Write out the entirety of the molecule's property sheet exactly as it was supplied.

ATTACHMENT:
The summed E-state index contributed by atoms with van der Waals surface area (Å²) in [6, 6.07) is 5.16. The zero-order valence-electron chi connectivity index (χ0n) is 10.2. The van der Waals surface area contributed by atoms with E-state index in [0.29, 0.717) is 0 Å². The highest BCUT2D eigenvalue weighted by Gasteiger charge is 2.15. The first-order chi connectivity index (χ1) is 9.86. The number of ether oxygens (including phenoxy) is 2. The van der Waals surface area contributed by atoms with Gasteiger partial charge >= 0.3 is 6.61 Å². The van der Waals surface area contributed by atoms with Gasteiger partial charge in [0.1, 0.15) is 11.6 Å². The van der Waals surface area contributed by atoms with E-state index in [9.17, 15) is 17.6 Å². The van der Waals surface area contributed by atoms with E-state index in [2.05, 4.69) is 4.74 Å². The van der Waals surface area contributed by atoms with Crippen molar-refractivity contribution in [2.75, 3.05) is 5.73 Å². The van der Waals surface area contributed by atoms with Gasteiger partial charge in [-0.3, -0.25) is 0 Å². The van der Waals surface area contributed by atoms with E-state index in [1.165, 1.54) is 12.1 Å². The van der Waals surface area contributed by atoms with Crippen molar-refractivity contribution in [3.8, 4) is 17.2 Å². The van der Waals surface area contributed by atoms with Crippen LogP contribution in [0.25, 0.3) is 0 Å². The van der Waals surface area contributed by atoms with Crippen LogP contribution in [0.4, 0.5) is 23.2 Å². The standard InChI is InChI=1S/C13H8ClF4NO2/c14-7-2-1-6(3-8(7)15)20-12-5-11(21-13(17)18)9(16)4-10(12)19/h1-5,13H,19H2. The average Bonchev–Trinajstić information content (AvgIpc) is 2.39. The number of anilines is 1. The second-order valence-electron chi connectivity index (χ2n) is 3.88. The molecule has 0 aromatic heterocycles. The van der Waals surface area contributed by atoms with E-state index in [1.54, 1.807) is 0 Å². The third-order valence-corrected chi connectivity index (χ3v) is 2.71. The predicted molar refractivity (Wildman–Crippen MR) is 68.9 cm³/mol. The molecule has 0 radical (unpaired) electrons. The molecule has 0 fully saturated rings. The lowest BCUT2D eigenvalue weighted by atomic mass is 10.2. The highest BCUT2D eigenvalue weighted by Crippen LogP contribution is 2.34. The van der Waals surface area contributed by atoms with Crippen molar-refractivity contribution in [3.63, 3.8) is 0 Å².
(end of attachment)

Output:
The summed E-state index contributed by atoms with van der Waals surface area (Å²) in [6, 6.07) is 5.16. The zero-order valence-electron chi connectivity index (χ0n) is 10.2. The van der Waals surface area contributed by atoms with E-state index in [0.29, 0.717) is 0 Å². The highest BCUT2D eigenvalue weighted by Gasteiger charge is 2.15. The first-order chi connectivity index (χ1) is 9.86. The number of ether oxygens (including phenoxy) is 2. The van der Waals surface area contributed by atoms with Gasteiger partial charge >= 0.3 is 6.61 Å². The van der Waals surface area contributed by atoms with Gasteiger partial charge in [0.1, 0.15) is 11.6 Å². The van der Waals surface area contributed by atoms with E-state index in [9.17, 15) is 17.6 Å². The van der Waals surface area contributed by atoms with E-state index in [2.05, 4.69) is 4.74 Å². The van der Waals surface area contributed by atoms with Crippen molar-refractivity contribution in [2.75, 3.05) is 5.73 Å². The van der Waals surface area contributed by atoms with Gasteiger partial charge in [-0.3, -0.25) is 0 Å². The van der Waals surface area contributed by atoms with E-state index in [1.165, 1.54) is 12.1 Å². The van der Waals surface area contributed by atoms with Crippen molar-refractivity contribution in [3.8, 4) is 17.2 Å². The van der Waals surface area contributed by atoms with Crippen LogP contribution in [0.25, 0.3) is 0 Å². The van der Waals surface area contributed by atoms with Crippen LogP contribution in [0.4, 0.5) is 23.2 Å². The standard InChI is InChI=1S/C13H8ClF4NO2/c14-7-2-1-6(3-8(7)15)20-12-5-11(21-13(17)18)9(16)4-10(12)19/h1-5,13H,19H2. The average Bonchev–Trinajstić information content (AvgIpc) is 2.39. The number of anilines is 1. The second-order valence-electron chi connectivity index (χ2n) is 3.88. The molecule has 0 aromatic heterocycles. The van der Waals surface area contributed by atoms with E-state index in [1.54, 1.807) is 0 Å². The third-order valence-corrected chi connectivity index (χ3v) is 2.71. The predicted molar refractivity (Wildman–Crippen MR) is 68.9 cm³/mol. The molecule has 0 radical (unpaired) electrons. The molecule has 0 fully saturated rings. The lowest BCUT2D eigenvalue weighted by atomic mass is 10.2. The highest BCUT2D eigenvalue weighted by Crippen LogP contribution is 2.34. The van der Waals surface area contributed by atoms with Crippen molar-refractivity contribution in [3.63, 3.8) is 0 Å².